While AI is still in the early stages of deployment for most of these marketers, it is high on their agendas, and they are actively figuring out their next steps.
Marketers at the roundtable -- hosted by Oracle's Data Cloud VP of marketing and partner solutions, Cory Treffiletti, and Digital Ascendant’s CEO and founder, Susan MacDermid -- ranged from B2C businesses such as banks and retailers to B2B organizations selling enterprise technology, data, and processing hardware.
Because this forum promised a private discussion for marketers to share their experiences, I am not attaching names to comments, but providing an overview of how the discussion played out.
Conversations among marketers can be useful in generating different perspectives, and this discussion did not disappoint. I was reminded of the Indian fable in which six blind men discover an elephant and try to describe the animal based on which part they have encountered. The first, holding the elephant’s trunk, says, “The elephant is very much like a snake,” while another who touches the leg says, “No, it’s more like the trunk of a tree” — and so on. The point of the story is that the elephant is something much larger and different than each of its collective parts, which takes further discovery to understand.
Like the elephant, AI is big -- much bigger than most people realize –- and its various parts will come together in a holistic way that eventually will make sense in the marketing process. But marketers typically tackle one new thing at a time, so they seek to identify the most meaningful way AI can be used in the short term to improve business, and will work their way up to incorporating more. This is the natural order of technology adoption, and it doesn’t happen overnight.
It was interesting to hear about the different paths each marketer planned as their first foray into AI. The B2C marketers seemed inclined to view AI first as an extension of customer service, and several were making plans to use chatbots to provide Web site assistance, answering frequently asked questions such as “Where is my order?” Marketers agreed that AI would help to elevate best practices in customer service, but there was some skepticism that significant ROI would result.
Discussion turned to ways AI could make a giant impact on revenues if applied to the core business model. An example of this thinking: Stitchfix.com is a retail disrupter that provides an AI-based personal shopping service. This approach leverages data along with user preferences to provide product recommendations that become more relevant over time. This led to a discussion of how consumers will increasingly expect services that understand them and predict their likes and dislikes, providing a friction-free environment that anticipates wants and needs.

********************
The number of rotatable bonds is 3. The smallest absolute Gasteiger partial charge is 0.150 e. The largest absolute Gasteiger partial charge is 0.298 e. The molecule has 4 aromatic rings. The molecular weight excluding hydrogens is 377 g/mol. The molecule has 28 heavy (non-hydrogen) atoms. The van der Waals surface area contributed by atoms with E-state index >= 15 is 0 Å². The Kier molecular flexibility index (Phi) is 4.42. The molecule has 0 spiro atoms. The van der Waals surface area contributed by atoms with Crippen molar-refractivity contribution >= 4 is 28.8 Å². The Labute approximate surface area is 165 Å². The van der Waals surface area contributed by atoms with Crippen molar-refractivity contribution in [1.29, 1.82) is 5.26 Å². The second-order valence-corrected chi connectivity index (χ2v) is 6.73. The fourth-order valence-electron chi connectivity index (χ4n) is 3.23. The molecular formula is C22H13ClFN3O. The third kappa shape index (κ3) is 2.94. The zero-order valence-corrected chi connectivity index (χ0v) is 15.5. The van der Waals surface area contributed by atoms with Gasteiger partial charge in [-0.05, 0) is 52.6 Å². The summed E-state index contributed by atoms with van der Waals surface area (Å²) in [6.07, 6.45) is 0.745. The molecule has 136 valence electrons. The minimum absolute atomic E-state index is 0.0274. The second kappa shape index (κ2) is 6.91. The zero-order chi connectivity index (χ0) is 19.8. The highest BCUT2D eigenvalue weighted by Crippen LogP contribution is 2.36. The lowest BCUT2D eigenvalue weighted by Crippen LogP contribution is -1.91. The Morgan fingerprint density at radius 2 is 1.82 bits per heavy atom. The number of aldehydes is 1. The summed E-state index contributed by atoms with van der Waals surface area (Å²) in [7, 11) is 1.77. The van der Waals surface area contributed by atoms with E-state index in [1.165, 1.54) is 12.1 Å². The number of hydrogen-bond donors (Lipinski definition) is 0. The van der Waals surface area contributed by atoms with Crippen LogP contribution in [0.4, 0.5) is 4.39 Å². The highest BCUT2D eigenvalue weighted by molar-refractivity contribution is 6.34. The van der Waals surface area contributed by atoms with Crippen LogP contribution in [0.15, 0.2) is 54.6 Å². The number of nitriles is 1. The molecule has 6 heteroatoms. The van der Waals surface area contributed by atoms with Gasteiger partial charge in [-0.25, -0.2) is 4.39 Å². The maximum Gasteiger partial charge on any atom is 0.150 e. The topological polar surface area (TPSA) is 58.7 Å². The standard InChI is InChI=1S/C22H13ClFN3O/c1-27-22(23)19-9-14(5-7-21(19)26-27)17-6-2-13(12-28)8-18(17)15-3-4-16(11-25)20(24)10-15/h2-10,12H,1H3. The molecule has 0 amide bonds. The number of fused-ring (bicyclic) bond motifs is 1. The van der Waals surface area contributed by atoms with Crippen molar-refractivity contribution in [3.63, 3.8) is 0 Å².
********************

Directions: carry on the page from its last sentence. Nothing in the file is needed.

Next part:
A prominent B2B marketer countered that chatbots were well down his list of marketing initiatives, as he does not believe they will move the needle for his business in the near term. When he thinks of AI, his interest lies in using advanced algorithms that tap new data sets to achieve breakthrough results. The big question in his mind was, “How can I be sure the data is of a high quality?” (By the way, Mike Azzara wrote a column earlier this month about an AI-based data access platform called Narrative.io that will help answer this kind of question.)
Another B2B marketer said that his company’s key to survival will be in collecting and making sense of data. We touched on myriad ways AI will leverage data to make faster and more efficient decisions, including the prediction of “next best customer,” omnichannel targeting, dynamic creative delivery, etc -- all ways to better target and recognize customers with relevant messaging and content.
Most in the room felt the need for a different mix of talent. At least one progressive marketer had reorganized the marketing function at her company to include more data scientists, in order to implement the company’s “personalization engine,” which gathers and uses data to understand and communicate with customers and prospects.
There was some futuristic discussion of the question: “How much will machines eventually do, versus us and our agencies?” This was a humorous conversation with serious reality behind it -- not the first time I’ve heard it, either. Machines are handling more and more jobs, and currently, no one knows exactly what machines won’t be able to do. If you don’t believe me, check out Albert.ai, an autonomous media buying platform that requires little to no human interaction.
Most hang on to the belief that creativity and ideas are still the human domain, and that someone will need to drive the AI bus.
As ever with this type of conversation, people came away with valuable ideas and motivation to keep moving on their AI strategies. The elephant in the room was that AI is much bigger than any of our specific linear areas of interest — and we know it.